Saturday, September 9th, 2006

JavaScript Tabbed Widgets

Category: Component, Editorial

I have been working on a tabbed widget that is similar to the one found on the New York Times website below:

Most Popular Widget

In some ways this is a great little widget, as it puts a lot of content into a small package, and lets the user switch around to get what they need.

There were two problems with it though:

  • Usability: I did some usability testing, and most of the ‘average users’ didn’t get it. One purely saw this as one list of the most popular items, and didn’t even SEE the options, let alone click on them. This shows that users may be used to tabs in desktop apps, but they do not think of them on the web yet, and maybe especially on a newspaper site (you don’t tab around a real newspaper).
  • Why choose?: The options in this case didn’t mean much to the users. They just wanted to see the most popular items. They didn’t care how the popularity was calculated. Emailed, blogged, searched; who cares? It would be better if the algorythm behind the scenes just took them into account. E.g. blogged > email > searched. The tabs that would make sense give you different items. E.g. most popular across the entire site, versus in a section of the site.

So, after all of this, we are wondering if the nice effects (giving users simple access to more info via tabs) is worthwhile yet, and if people are going to get more used to this interface on the web. We would see very different results if this is on a site like vs.

Have any of you had experience with this?

Posted by Dion Almaer at 7:16 pm

3.9 rating from 56 votes


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It is definitely confusing for some if you’re trying to “sort” a given information item; it is better to give more defined choices that are distanced from one another. For instance, it makes sense to have a top 10 list with tabs for most popular, most comments, and most diggs (or what have you). I don’t particularly like the idea of list that is broken down by the origin of information, e-mail, blogs, etc. It’s too specific.

I just found out today that jQuery is used for tabs on the Political section of MSNBC:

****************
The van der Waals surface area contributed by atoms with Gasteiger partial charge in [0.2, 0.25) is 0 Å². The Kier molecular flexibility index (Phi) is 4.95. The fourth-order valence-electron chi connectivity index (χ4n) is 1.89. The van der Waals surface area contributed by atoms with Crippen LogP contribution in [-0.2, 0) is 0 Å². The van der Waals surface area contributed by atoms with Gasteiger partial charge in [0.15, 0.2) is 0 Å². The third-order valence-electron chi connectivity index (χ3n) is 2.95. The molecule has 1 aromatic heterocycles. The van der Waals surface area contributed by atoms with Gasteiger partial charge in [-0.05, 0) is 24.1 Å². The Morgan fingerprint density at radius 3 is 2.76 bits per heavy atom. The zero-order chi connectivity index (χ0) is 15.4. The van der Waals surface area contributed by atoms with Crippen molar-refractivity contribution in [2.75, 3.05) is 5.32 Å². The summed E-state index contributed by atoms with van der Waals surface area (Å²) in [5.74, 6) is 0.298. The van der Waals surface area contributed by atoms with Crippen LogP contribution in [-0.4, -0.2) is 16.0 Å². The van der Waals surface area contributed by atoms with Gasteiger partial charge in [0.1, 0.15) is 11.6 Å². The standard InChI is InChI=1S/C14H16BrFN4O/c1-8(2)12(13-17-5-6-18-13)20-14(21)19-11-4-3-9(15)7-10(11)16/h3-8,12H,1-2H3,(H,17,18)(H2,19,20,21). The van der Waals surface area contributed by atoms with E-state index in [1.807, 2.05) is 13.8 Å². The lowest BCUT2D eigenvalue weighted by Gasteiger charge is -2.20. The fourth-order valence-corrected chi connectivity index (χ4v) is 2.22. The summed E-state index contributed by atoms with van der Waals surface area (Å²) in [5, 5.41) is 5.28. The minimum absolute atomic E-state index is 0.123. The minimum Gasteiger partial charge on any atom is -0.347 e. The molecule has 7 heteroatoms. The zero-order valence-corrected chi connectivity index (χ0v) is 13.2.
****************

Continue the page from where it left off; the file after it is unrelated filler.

Tabs are for headlines, video, and a map. Still might be overkill for some, but each tab is significantly different enough that you can maximize screen real-estate without getting too confusing.

Comment by Bradley — September 9, 2006

Interesting finding you had there about the usability of tabs. Did you try to change the look of the tabs or a heading besides the tabs (“choose one: “)? To see if the problem is with the tabs or with the particular look. E.g. the NYT ones in the picture above might be a bit too subtile.

Take a look at the tabs in the info windows in google maps business search (search for a restaurant, these are likely to have tabbed info windows). I can imagine their design makes it much easier for users to understand tabs.

You made a good point with your second question and I agree with your conclusion. It looks like a technical approach, “we have the data, lets show it”.

Comment by Martin — September 9, 2006 also offers similar tabbed feature. Its a nice feature which helps me in glancing through all the important headlines at a go.

Comment by Sandeep — September 10, 2006
lots of features.

Comment by andrew — September 10, 2006

I should have snagged that code when I did mine. Fortunately, I was able to make one with scriptaculous at

Works great and the whole point was to not take up a ton of vertical space.

Comment by Chris Williams — September 10, 2006

Very interesting. I’m also curious how the design of the widget will impact results. I think two enhancements would greatly improve usability:

– Use contrasting colors to indicate selected vs. unselected tabs.

– Use more descript labels or some other indication to informa users that selecting a different tab changes the “source” of information.

Comment by Kyle Scholz — September 10, 2006